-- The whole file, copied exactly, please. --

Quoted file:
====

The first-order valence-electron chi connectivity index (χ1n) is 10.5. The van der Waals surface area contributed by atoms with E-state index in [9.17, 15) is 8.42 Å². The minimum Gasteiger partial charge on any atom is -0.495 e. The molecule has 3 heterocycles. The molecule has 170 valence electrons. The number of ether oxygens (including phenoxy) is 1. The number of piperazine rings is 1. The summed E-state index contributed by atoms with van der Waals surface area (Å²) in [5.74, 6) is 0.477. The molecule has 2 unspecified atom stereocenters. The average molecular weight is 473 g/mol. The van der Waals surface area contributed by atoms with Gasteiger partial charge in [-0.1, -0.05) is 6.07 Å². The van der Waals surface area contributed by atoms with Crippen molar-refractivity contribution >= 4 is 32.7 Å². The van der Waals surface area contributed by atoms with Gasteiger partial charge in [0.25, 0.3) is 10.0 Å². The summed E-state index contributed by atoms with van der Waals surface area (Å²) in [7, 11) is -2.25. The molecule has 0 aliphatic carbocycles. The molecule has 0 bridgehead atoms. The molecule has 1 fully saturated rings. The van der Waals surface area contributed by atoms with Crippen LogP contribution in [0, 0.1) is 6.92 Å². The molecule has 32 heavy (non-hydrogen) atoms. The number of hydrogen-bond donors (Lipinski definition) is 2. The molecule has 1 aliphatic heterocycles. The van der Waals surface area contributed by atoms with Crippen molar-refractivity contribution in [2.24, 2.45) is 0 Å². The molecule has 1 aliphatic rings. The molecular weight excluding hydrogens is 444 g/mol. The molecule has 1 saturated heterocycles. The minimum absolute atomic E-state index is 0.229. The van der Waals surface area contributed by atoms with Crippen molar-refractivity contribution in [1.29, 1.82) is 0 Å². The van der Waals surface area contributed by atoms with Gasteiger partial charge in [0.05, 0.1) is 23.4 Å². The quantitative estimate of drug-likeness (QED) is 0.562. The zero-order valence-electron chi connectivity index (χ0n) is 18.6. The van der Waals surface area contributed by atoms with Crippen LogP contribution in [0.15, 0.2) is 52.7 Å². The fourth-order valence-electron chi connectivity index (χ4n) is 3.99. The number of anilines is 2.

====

The first-order valence-electron chi connectivity index (χ1n) is 10.5. The van der Waals surface area contributed by atoms with E-state index in [9.17, 15) is 8.42 Å². The minimum Gasteiger partial charge on any atom is -0.495 e. The molecule has 3 heterocycles. The molecule has 170 valence electrons. The number of ether oxygens (including phenoxy) is 1. The number of piperazine rings is 1. The summed E-state index contributed by atoms with van der Waals surface area (Å²) in [5.74, 6) is 0.477. The molecule has 2 unspecified atom stereocenters. The average molecular weight is 473 g/mol. The van der Waals surface area contributed by atoms with Gasteiger partial charge in [-0.1, -0.05) is 6.07 Å². The van der Waals surface area contributed by atoms with Crippen molar-refractivity contribution >= 4 is 32.7 Å². The van der Waals surface area contributed by atoms with Gasteiger partial charge in [0.25, 0.3) is 10.0 Å². The summed E-state index contributed by atoms with van der Waals surface area (Å²) in [7, 11) is -2.25. The molecule has 0 aliphatic carbocycles. The molecule has 0 bridgehead atoms. The molecule has 1 fully saturated rings. The van der Waals surface area contributed by atoms with Crippen LogP contribution in [0, 0.1) is 6.92 Å². The molecule has 32 heavy (non-hydrogen) atoms. The number of hydrogen-bond donors (Lipinski definition) is 2. The molecule has 1 aliphatic heterocycles. The van der Waals surface area contributed by atoms with Crippen molar-refractivity contribution in [2.24, 2.45) is 0 Å². The molecule has 1 aliphatic rings. The molecular weight excluding hydrogens is 444 g/mol. The molecule has 1 saturated heterocycles. The minimum absolute atomic E-state index is 0.229. The van der Waals surface area contributed by atoms with Crippen molar-refractivity contribution in [1.29, 1.82) is 0 Å². The van der Waals surface area contributed by atoms with Gasteiger partial charge in [0.05, 0.1) is 23.4 Å². The quantitative estimate of drug-likeness (QED) is 0.562. The zero-order valence-electron chi connectivity index (χ0n) is 18.6. The van der Waals surface area contributed by atoms with Crippen LogP contribution in [0.15, 0.2) is 52.7 Å². The fourth-order valence-electron chi connectivity index (χ4n) is 3.99. The number of anilines is 2.